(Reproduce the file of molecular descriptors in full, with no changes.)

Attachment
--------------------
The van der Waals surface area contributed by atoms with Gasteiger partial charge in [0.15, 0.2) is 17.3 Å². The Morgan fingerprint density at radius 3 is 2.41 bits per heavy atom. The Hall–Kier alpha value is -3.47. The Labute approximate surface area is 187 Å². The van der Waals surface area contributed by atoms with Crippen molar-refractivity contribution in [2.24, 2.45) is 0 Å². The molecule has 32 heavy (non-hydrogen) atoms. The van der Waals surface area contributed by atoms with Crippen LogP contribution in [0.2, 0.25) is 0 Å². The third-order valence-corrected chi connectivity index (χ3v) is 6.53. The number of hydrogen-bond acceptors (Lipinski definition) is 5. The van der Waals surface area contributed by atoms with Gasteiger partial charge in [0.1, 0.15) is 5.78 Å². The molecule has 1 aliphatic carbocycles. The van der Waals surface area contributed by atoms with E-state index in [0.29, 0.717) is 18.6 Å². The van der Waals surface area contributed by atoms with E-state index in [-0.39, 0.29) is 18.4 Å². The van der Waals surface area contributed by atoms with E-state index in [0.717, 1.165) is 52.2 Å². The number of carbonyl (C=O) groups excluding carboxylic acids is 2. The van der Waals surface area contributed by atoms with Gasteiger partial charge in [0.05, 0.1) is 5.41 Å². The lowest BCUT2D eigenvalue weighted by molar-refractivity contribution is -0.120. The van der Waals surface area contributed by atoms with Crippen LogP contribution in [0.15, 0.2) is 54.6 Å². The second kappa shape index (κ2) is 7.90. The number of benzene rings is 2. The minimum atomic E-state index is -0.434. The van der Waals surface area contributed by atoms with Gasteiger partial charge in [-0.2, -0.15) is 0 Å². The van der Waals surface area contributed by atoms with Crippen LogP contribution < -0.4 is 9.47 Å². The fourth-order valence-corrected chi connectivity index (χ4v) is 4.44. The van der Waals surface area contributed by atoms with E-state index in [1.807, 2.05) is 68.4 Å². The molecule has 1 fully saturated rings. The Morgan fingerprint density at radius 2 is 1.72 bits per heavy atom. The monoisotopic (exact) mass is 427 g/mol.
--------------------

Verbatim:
The van der Waals surface area contributed by atoms with Gasteiger partial charge in [0.15, 0.2) is 17.3 Å². The Morgan fingerprint density at radius 3 is 2.41 bits per heavy atom. The Hall–Kier alpha value is -3.47. The Labute approximate surface area is 187 Å². The van der Waals surface area contributed by atoms with Crippen molar-refractivity contribution in [2.24, 2.45) is 0 Å². The molecule has 32 heavy (non-hydrogen) atoms. The van der Waals surface area contributed by atoms with Crippen LogP contribution in [0.2, 0.25) is 0 Å². The third-order valence-corrected chi connectivity index (χ3v) is 6.53. The number of hydrogen-bond acceptors (Lipinski definition) is 5. The van der Waals surface area contributed by atoms with Gasteiger partial charge in [0.1, 0.15) is 5.78 Å². The molecule has 1 aliphatic carbocycles. The van der Waals surface area contributed by atoms with E-state index in [0.29, 0.717) is 18.6 Å². The van der Waals surface area contributed by atoms with E-state index in [-0.39, 0.29) is 18.4 Å². The van der Waals surface area contributed by atoms with E-state index in [0.717, 1.165) is 52.2 Å². The number of carbonyl (C=O) groups excluding carboxylic acids is 2. The van der Waals surface area contributed by atoms with Gasteiger partial charge in [0.05, 0.1) is 5.41 Å². The lowest BCUT2D eigenvalue weighted by molar-refractivity contribution is -0.120. The van der Waals surface area contributed by atoms with Crippen LogP contribution in [0.15, 0.2) is 54.6 Å². The second kappa shape index (κ2) is 7.90. The number of benzene rings is 2. The minimum atomic E-state index is -0.434. The van der Waals surface area contributed by atoms with Gasteiger partial charge in [-0.2, -0.15) is 0 Å². The van der Waals surface area contributed by atoms with Crippen LogP contribution < -0.4 is 9.47 Å². The fourth-order valence-corrected chi connectivity index (χ4v) is 4.44. The van der Waals surface area contributed by atoms with E-state index in [1.807, 2.05) is 68.4 Å². The molecule has 1 fully saturated rings. The Morgan fingerprint density at radius 2 is 1.72 bits per heavy atom. The monoisotopic (exact) mass is 427 g/mol.